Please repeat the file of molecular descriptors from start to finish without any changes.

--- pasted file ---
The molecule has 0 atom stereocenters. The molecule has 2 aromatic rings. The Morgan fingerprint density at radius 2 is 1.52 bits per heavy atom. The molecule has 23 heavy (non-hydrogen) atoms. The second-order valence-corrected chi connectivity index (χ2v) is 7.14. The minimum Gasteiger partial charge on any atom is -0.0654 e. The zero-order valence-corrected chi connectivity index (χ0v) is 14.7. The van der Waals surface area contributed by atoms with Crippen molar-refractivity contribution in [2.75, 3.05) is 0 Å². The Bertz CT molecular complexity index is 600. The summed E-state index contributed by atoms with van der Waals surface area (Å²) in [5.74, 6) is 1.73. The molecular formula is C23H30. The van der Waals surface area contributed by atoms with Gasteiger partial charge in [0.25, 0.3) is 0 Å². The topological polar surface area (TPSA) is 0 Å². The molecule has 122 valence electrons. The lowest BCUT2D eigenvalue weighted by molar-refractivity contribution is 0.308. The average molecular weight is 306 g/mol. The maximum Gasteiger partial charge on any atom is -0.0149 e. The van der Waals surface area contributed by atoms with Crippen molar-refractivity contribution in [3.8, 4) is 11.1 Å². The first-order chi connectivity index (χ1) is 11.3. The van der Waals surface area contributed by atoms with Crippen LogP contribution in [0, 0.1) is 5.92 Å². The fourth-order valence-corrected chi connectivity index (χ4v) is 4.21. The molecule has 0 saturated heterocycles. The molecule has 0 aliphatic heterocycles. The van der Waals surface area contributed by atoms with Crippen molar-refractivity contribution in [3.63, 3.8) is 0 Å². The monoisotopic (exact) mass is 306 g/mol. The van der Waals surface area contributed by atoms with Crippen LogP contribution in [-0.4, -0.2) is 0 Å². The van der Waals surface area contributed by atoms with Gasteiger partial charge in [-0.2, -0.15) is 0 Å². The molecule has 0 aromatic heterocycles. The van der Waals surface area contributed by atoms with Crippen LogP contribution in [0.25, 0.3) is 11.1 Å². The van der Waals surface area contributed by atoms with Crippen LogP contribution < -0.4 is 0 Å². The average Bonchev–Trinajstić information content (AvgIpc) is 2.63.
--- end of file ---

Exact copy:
The molecule has 0 atom stereocenters. The molecule has 2 aromatic rings. The Morgan fingerprint density at radius 2 is 1.52 bits per heavy atom. The molecule has 23 heavy (non-hydrogen) atoms. The second-order valence-corrected chi connectivity index (χ2v) is 7.14. The minimum Gasteiger partial charge on any atom is -0.0654 e. The zero-order valence-corrected chi connectivity index (χ0v) is 14.7. The van der Waals surface area contributed by atoms with Crippen molar-refractivity contribution in [2.75, 3.05) is 0 Å². The Bertz CT molecular complexity index is 600. The summed E-state index contributed by atoms with van der Waals surface area (Å²) in [5.74, 6) is 1.73. The molecular formula is C23H30. The van der Waals surface area contributed by atoms with Gasteiger partial charge in [0.25, 0.3) is 0 Å². The topological polar surface area (TPSA) is 0 Å². The molecule has 122 valence electrons. The lowest BCUT2D eigenvalue weighted by molar-refractivity contribution is 0.308. The average molecular weight is 306 g/mol. The maximum Gasteiger partial charge on any atom is -0.0149 e. The van der Waals surface area contributed by atoms with Crippen molar-refractivity contribution in [3.8, 4) is 11.1 Å². The first-order chi connectivity index (χ1) is 11.3. The van der Waals surface area contributed by atoms with Crippen LogP contribution in [0, 0.1) is 5.92 Å². The fourth-order valence-corrected chi connectivity index (χ4v) is 4.21. The molecule has 0 saturated heterocycles. The molecule has 0 aliphatic heterocycles. The van der Waals surface area contributed by atoms with Crippen molar-refractivity contribution in [3.63, 3.8) is 0 Å². The monoisotopic (exact) mass is 306 g/mol. The van der Waals surface area contributed by atoms with Crippen LogP contribution in [-0.4, -0.2) is 0 Å². The van der Waals surface area contributed by atoms with Gasteiger partial charge in [-0.2, -0.15) is 0 Å². The molecule has 0 aromatic heterocycles. The van der Waals surface area contributed by atoms with Crippen LogP contribution in [0.25, 0.3) is 11.1 Å². The van der Waals surface area contributed by atoms with Crippen LogP contribution < -0.4 is 0 Å². The average Bonchev–Trinajstić information content (AvgIpc) is 2.63.